3. Oh dear. My heart is breaking for you. I can't imagine how stressful and heartbreaking this must be. You are an angel for taking them in. There is a special place in heaven for people like you. I wish I had something more to say to help you out.
    I wish I had some solutions for you, I hope you can find homes for these little guys.



  4. I have heard of sanctuaries for FeLV cats. I don't know of any specifically that would be close, but I'm betting that if you do a search, you'll find something. I'm very sorry they have it!

  5. I am so sorry......I went through this last spring and my heart breaks for you. Sometimes they can throw it - but that requires waiting about 6 weeks to retest them. Our kittens were exposed to my adults and while I did have my crew tested, my vet reassured me that since mine are healthy, the risk was relatively low (not that I didn't worry very much). I know Best Friends has an FeLV house, but I don't know their openings.

  6. I wanted to give you this link as well:

  7. Oh, no! I am so so sorry about this! A friend of mine works at a vet office and her two cats were adopted as kittens (they were strays who tested positive for FeLV and could not be adopted out to anyone else, and she didn't have any other cats at the time).

    The good news is that when she tested them again when they were about five months old, she got them at about six weeks), they tested negative, and they tested negative again a week or two after that. From what I understand this happens rather often, so if you are able to keep them awhile longer and they can be retested, it may be that they will be negative the second time around.

  8. Also wanted to add ... they are nine years old now and the picture of health!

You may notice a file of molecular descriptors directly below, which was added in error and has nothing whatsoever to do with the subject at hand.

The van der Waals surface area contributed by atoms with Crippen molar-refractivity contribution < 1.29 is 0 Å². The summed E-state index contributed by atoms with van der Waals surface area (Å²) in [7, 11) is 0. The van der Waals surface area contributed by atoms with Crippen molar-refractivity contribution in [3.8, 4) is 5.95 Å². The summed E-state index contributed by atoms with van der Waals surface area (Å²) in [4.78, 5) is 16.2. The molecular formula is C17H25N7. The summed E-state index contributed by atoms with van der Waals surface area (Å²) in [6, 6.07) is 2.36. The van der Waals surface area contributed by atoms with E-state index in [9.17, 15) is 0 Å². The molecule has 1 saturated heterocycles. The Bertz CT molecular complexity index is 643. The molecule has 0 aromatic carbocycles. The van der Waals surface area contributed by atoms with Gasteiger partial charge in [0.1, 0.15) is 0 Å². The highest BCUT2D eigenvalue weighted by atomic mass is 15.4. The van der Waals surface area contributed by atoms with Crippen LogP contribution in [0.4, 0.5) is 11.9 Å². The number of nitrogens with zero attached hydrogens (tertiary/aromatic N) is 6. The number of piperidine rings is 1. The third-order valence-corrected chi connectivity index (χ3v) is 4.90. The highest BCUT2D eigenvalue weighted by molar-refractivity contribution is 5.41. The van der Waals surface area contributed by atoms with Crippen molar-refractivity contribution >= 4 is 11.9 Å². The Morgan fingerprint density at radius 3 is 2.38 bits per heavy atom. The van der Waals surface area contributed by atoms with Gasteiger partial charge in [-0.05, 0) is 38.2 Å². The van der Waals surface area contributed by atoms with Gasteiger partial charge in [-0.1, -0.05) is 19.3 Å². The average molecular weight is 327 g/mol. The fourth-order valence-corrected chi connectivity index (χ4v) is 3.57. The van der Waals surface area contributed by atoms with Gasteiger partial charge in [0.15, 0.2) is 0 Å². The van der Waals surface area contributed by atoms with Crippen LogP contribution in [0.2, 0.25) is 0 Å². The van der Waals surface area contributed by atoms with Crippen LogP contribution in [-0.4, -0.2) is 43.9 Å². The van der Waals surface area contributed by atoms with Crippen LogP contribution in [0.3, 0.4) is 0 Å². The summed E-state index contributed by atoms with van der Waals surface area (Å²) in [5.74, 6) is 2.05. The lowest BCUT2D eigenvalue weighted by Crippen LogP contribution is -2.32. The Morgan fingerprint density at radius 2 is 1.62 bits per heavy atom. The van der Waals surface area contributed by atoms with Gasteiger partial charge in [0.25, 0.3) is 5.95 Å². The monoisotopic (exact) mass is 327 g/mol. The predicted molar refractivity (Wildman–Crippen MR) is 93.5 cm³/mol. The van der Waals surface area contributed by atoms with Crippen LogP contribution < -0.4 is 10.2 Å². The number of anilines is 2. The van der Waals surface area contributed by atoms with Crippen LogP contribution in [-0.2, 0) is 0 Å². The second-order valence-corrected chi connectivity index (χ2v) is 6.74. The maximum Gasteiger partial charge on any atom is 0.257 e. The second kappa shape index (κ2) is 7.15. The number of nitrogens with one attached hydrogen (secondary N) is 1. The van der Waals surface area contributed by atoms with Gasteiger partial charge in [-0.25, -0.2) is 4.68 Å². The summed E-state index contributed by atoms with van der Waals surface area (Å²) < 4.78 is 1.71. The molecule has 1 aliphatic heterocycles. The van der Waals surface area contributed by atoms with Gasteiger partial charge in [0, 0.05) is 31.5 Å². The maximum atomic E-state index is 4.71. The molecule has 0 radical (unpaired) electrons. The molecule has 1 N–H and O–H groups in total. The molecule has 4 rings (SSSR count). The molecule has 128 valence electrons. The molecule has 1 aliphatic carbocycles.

9. catster just did an article on a shelter called shadow cats. they take in the cats that no one else will take. here is the link to the article:

    perhaps they will take them in. if transport is needed there is a facebook group that may be able to help. here is the link to their page:

    we will be keeping you and the kittens in our prayers.

  10. i was doing research on fiv to learn more about it since my buddy boy has just been diagnosed as fiv+. this is an excerpt from an article i found that comes from which is sponsered by dr.foster and smith. this is the link:

    Young kittens may have positive test results for 12 to 16 weeks after birth because of the passive transfer of FIV antibodies from the mother through the colostrum. Only a small percentage of these kittens who test positive are actually infected. A positive test result in an uninfected kitten is called a 'false positive.' Conversely, an infected kitten may have a falsely negative test if it has not yet had time to develop antibodies. Kittens tested at less than 6 months of age, regardless of the test result, should be retested after 6 months of age.

    are the kittens over 6 months of age? if not, maybe they were retested too soon. it may be a long shot but it may be worth a try. i am really praying it is a false positive.

  11. Thank you, everyone, for the helpful advice. I will check with the shelter and see what they want to do about the possibility of retesting.